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U.S. News & World Report: "Bottom-Line Politics"

07/21/2017 News Release Image

U.S. News & World Report: "Bottom-Line Politics"

. . . as the political has gotten more personal under Trump, so have corporations. Nordstrom dropped Ivanka Trump's clothing line, drawing an angry tweet ("Terrible!") from the new president. It was purely a bottom-line business decision, the retailer said, but it would not have been done, experts say, if the company thought a backlash would be more detrimental to sales. Not satisfied with merely fighting the policy change on climate change, Tesla's Elon Musk and Disney's Robert Iger got in Trump's face and off of his advisory team, resigning from the president's Strategic and Policy Forum.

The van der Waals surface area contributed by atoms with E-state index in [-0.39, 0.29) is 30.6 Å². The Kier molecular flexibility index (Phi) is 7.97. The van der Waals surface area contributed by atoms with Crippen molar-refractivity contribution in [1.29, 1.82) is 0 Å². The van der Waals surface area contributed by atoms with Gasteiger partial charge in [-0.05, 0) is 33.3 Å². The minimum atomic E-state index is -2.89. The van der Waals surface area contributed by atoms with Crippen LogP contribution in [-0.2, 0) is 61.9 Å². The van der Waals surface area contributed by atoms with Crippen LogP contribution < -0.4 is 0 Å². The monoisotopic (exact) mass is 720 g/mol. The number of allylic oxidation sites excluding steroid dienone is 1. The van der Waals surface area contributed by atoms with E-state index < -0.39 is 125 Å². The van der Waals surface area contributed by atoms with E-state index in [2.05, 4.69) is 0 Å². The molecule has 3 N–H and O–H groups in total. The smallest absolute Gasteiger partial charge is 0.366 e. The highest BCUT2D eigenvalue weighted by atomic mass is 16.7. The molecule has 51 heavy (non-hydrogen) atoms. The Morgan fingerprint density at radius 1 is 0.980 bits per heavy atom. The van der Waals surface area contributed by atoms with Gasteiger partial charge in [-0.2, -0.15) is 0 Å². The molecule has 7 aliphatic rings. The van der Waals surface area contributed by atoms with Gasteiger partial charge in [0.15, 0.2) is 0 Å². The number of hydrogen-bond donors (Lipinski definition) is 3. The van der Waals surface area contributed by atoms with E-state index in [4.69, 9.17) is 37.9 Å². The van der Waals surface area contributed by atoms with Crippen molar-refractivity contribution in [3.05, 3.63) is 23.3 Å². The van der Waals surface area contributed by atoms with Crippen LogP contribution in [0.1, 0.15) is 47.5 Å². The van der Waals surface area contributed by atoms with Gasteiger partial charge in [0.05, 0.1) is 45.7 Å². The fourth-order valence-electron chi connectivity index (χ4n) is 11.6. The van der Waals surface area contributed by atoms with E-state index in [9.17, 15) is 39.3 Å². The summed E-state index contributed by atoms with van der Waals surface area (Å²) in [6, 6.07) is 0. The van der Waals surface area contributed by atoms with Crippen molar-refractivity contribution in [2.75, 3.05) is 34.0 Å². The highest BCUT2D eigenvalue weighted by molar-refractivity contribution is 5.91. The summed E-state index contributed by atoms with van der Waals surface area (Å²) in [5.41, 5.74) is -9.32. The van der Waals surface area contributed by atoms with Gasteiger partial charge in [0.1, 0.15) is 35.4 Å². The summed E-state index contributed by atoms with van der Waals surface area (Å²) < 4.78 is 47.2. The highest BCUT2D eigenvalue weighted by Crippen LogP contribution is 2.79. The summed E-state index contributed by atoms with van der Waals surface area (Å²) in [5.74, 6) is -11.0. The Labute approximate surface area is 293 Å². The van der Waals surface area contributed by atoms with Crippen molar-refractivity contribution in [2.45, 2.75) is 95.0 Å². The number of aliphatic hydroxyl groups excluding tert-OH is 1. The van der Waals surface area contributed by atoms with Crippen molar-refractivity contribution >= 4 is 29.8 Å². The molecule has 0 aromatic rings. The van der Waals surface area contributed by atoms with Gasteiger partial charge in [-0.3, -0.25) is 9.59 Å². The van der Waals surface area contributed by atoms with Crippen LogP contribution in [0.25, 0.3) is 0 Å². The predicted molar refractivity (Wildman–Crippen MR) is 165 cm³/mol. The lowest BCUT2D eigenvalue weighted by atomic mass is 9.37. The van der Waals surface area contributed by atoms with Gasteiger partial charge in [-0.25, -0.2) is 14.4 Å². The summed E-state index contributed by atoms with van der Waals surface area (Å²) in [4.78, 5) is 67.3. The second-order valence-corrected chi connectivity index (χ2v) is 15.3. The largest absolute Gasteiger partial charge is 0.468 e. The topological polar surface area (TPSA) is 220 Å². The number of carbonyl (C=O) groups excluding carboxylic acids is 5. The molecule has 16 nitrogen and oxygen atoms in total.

Reebok's not-so-veiled criticism of the president was calculated, too, marketing specialists say, with the equation being that defending women would help sales more than chastising the president would damage them. "Companies are constantly looking to build their brand or relationships with consumers. You really can't be all things to all people. You really have to have a definitive persona," says Larry Chiagouris, a marketing professor at Pace University's Lubin School of Business.

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